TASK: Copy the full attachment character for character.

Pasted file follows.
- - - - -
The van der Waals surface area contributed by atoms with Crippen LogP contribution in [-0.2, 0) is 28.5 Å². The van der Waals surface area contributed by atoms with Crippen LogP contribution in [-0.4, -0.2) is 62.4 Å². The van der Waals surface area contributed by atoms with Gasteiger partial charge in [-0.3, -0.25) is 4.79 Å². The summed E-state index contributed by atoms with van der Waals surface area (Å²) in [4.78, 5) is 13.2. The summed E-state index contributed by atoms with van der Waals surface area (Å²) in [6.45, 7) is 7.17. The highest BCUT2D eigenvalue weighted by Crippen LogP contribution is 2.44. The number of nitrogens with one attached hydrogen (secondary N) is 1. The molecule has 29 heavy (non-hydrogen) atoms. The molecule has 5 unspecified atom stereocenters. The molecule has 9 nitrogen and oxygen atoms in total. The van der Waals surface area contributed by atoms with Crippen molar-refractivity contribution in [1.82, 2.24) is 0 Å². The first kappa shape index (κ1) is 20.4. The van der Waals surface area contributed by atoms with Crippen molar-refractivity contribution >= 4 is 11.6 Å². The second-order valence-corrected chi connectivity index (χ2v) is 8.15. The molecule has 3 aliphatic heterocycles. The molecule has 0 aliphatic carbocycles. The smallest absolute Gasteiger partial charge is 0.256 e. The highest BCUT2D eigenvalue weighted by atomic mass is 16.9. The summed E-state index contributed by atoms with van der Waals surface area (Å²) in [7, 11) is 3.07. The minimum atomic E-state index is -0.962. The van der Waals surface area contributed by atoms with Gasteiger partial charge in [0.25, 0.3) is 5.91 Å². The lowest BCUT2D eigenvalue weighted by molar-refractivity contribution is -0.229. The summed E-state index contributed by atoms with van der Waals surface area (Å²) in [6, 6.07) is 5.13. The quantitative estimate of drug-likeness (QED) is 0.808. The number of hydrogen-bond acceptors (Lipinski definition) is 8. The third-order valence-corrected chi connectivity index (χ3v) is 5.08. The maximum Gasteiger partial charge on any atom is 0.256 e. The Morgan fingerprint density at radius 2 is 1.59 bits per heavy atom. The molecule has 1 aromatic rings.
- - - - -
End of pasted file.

The van der Waals surface area contributed by atoms with Crippen LogP contribution in [-0.2, 0) is 28.5 Å². The van der Waals surface area contributed by atoms with Crippen LogP contribution in [-0.4, -0.2) is 62.4 Å². The van der Waals surface area contributed by atoms with Gasteiger partial charge in [-0.3, -0.25) is 4.79 Å². The summed E-state index contributed by atoms with van der Waals surface area (Å²) in [4.78, 5) is 13.2. The summed E-state index contributed by atoms with van der Waals surface area (Å²) in [6.45, 7) is 7.17. The highest BCUT2D eigenvalue weighted by Crippen LogP contribution is 2.44. The number of nitrogens with one attached hydrogen (secondary N) is 1. The molecule has 29 heavy (non-hydrogen) atoms. The molecule has 5 unspecified atom stereocenters. The molecule has 9 nitrogen and oxygen atoms in total. The van der Waals surface area contributed by atoms with Crippen molar-refractivity contribution in [1.82, 2.24) is 0 Å². The first kappa shape index (κ1) is 20.4. The van der Waals surface area contributed by atoms with Crippen molar-refractivity contribution >= 4 is 11.6 Å². The second-order valence-corrected chi connectivity index (χ2v) is 8.15. The molecule has 3 aliphatic heterocycles. The molecule has 0 aliphatic carbocycles. The smallest absolute Gasteiger partial charge is 0.256 e. The highest BCUT2D eigenvalue weighted by atomic mass is 16.9. The summed E-state index contributed by atoms with van der Waals surface area (Å²) in [7, 11) is 3.07. The minimum atomic E-state index is -0.962. The van der Waals surface area contributed by atoms with Gasteiger partial charge in [0.25, 0.3) is 5.91 Å². The lowest BCUT2D eigenvalue weighted by molar-refractivity contribution is -0.229. The summed E-state index contributed by atoms with van der Waals surface area (Å²) in [6, 6.07) is 5.13. The quantitative estimate of drug-likeness (QED) is 0.808. The number of hydrogen-bond acceptors (Lipinski definition) is 8. The third-order valence-corrected chi connectivity index (χ3v) is 5.08. The maximum Gasteiger partial charge on any atom is 0.256 e. The Morgan fingerprint density at radius 2 is 1.59 bits per heavy atom. The molecule has 1 aromatic rings.